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Regarding the MSBOA - Part 1 (2012) | Print |
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Written by Paul Case   
Thursday, 12 January 2012 14:44

I think it important to address a question that has not been asked, and that is our position on the current situation with the Michigan School Band and Orchestra Association (MSBOA).

First, a little background. The MSBOA has been around for more that 75 years, with a goal of assisting public and private schools develop instrumental music instruction, and providing various festivals to assist individual students, small ensembles and large ensembles in achieving excellence. For a long time, the MSBOA has been highly regarded nationally as one of the best organizations of its kind, and music students in the state of Michigan often have an advantage over other students in terms of the quality of music education and experience they receive.

HSMA was the first home school music group admitted to the MSBOA. Membership in this organization was a goal we had, hoping to attain that by our tenth anniversary. We achieved that goal in eight years. Since then, several other home school music groups have joined the MSBOA.

While there are individual directors here or there who have an issue with what we do, the MSBOA as an organization has been nothing but supportive. But the nature of what we do and how we do it causes some issues. Many of these can be readily addressed.

In order for a home school music group to participate in the MSBOA, they must meet certain criteria:

  1. They must have a state-certified teacher. Apparently, this has been a rule for years, but it is not made clear on any of the membership information I have seen. When we joined, we were never asked about that. For reasons completely unrelated to home schooling, the MSBOA ran a check of all member directors through the Department of Education database. ANY director who was not certified was denied membership this year. The only directors in HSMA that hold current state teaching certificates are Mr. O'Donnell and Mr. Benson. As you know, Mr. O'Donnell teaches our beginning band students. Mr. Benson is sacrificially stepping up to make sure that HSMA is able to meet this requirement for MSBOA membership. However, both his and Mr. O'Donnell's certificates lapse at the end of this year, so we are working on options for next year.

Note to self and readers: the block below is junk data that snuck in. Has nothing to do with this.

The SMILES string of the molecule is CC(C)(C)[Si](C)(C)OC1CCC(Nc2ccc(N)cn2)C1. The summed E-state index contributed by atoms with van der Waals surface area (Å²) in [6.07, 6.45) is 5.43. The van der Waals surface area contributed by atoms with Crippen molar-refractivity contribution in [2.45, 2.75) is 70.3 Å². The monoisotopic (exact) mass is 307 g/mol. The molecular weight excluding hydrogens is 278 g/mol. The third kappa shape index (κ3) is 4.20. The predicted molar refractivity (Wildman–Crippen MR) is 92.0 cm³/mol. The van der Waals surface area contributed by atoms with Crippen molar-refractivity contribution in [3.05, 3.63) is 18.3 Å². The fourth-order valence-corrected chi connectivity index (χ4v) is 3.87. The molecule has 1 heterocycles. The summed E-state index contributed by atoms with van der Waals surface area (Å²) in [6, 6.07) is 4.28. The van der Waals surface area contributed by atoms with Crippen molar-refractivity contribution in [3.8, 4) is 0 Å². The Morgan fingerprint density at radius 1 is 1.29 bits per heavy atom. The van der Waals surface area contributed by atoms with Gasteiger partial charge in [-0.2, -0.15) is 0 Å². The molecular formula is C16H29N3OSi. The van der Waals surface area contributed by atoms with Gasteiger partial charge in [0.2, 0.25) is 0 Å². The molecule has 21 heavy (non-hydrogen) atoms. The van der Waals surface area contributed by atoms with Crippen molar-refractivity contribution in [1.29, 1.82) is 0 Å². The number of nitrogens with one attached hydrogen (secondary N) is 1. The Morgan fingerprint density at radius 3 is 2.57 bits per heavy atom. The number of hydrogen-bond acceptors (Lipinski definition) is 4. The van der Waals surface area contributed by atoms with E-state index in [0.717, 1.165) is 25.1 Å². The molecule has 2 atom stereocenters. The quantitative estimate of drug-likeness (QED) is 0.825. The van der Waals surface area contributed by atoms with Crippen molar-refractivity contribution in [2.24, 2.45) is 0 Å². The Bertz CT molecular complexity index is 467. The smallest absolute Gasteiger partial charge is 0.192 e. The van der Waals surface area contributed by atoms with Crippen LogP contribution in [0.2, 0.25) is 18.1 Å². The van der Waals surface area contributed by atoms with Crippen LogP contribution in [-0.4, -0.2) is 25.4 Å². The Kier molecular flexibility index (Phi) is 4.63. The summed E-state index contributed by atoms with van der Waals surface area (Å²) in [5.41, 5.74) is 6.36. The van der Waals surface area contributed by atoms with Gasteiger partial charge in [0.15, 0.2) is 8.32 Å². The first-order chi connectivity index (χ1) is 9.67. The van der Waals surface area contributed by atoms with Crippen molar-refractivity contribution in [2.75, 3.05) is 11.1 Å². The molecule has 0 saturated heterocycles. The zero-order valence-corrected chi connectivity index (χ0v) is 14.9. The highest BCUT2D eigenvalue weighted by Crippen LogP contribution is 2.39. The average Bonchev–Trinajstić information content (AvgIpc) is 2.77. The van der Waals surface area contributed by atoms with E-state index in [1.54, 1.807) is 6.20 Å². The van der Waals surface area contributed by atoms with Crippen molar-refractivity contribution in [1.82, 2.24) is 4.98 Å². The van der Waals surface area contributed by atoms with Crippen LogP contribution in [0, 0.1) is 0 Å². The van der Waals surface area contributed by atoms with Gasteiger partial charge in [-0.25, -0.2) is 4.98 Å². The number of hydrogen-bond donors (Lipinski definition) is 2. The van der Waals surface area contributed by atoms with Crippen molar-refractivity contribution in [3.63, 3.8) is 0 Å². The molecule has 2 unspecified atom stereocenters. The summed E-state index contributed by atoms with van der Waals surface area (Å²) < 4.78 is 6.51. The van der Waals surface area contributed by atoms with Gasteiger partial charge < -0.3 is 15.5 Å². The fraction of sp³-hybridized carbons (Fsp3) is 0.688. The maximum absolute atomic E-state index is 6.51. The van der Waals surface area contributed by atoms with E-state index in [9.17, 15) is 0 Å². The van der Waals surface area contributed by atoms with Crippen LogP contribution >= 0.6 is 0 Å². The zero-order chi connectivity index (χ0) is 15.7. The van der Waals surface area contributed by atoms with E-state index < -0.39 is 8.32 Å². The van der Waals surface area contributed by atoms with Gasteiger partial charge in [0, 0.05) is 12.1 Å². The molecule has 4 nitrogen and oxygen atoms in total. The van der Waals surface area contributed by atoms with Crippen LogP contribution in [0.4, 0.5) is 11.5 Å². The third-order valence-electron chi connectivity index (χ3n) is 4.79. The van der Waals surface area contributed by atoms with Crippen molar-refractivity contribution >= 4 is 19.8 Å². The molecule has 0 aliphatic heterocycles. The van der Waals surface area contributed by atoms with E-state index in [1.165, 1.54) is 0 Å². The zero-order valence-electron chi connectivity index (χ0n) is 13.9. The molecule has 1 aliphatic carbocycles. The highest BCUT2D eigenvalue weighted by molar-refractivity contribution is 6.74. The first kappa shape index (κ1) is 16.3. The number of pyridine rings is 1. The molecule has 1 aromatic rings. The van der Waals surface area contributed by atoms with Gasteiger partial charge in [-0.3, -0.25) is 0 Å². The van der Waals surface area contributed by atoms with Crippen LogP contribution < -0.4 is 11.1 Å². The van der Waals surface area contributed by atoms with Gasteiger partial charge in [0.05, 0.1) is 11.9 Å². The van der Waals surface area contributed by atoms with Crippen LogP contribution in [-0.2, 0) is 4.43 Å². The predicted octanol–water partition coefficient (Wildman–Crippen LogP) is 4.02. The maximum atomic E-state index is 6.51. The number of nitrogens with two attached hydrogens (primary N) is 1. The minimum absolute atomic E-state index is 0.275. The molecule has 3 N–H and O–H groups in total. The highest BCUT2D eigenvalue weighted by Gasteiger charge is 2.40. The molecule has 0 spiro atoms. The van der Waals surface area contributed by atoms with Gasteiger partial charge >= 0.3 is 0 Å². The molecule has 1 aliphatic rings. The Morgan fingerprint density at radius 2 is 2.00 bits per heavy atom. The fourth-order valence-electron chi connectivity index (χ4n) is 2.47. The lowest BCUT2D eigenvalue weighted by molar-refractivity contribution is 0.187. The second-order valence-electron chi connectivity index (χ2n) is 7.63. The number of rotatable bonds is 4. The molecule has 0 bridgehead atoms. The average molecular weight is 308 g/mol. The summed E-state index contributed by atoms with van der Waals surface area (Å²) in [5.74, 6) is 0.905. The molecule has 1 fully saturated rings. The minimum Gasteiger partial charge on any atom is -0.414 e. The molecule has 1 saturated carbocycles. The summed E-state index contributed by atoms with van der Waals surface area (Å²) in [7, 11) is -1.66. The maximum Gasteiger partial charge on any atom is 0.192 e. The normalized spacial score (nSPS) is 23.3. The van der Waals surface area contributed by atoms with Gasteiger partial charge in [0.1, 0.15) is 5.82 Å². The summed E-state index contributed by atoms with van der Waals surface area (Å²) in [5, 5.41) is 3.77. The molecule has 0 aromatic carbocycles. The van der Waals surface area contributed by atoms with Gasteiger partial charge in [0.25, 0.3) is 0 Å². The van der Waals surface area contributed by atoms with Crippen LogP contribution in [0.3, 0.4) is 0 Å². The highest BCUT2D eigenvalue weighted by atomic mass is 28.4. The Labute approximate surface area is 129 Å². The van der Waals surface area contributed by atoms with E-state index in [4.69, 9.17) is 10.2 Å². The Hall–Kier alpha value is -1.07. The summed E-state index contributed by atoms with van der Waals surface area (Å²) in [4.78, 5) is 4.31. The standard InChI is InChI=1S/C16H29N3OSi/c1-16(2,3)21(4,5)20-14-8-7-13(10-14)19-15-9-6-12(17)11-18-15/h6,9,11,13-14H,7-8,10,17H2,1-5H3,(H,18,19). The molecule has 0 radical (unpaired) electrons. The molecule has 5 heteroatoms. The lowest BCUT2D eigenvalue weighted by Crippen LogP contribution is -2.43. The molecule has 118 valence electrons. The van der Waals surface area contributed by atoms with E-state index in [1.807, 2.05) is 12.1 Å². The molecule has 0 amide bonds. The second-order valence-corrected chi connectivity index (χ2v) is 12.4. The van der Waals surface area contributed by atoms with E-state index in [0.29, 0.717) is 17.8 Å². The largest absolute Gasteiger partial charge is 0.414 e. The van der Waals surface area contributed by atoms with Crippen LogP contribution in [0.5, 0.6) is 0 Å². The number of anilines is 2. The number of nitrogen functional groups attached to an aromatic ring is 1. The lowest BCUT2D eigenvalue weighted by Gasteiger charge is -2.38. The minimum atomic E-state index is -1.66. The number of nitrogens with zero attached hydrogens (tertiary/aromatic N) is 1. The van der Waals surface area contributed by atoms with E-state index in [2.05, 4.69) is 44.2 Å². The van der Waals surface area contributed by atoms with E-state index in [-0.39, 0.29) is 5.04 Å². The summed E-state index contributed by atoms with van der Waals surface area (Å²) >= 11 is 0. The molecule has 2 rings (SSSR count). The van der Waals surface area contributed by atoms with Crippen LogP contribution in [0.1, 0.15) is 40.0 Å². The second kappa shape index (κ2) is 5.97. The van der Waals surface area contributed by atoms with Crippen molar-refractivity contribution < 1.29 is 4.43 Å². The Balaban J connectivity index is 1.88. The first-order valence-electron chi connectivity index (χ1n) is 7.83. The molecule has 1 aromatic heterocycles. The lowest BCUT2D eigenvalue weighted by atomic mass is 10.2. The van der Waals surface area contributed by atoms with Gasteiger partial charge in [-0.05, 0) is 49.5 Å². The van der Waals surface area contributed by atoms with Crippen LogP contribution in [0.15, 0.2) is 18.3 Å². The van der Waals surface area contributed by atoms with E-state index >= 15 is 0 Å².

2. The performing ensemble must receive full academic credit. Our ensembles meet that requirement. In our case, we do issue grades for students whose parents have requested it. Some home school organizations issue grades regardless of whether they have been requested to or not.
  3. The class must be part of the curricular day. In public schools, this means as part of the regular school day. As we all know, the "curricular day" for home educated students is a little less clearly defined. We do not expect problems with that.

Briefly, here are some of the other issues not related directly to MSBOA Membership: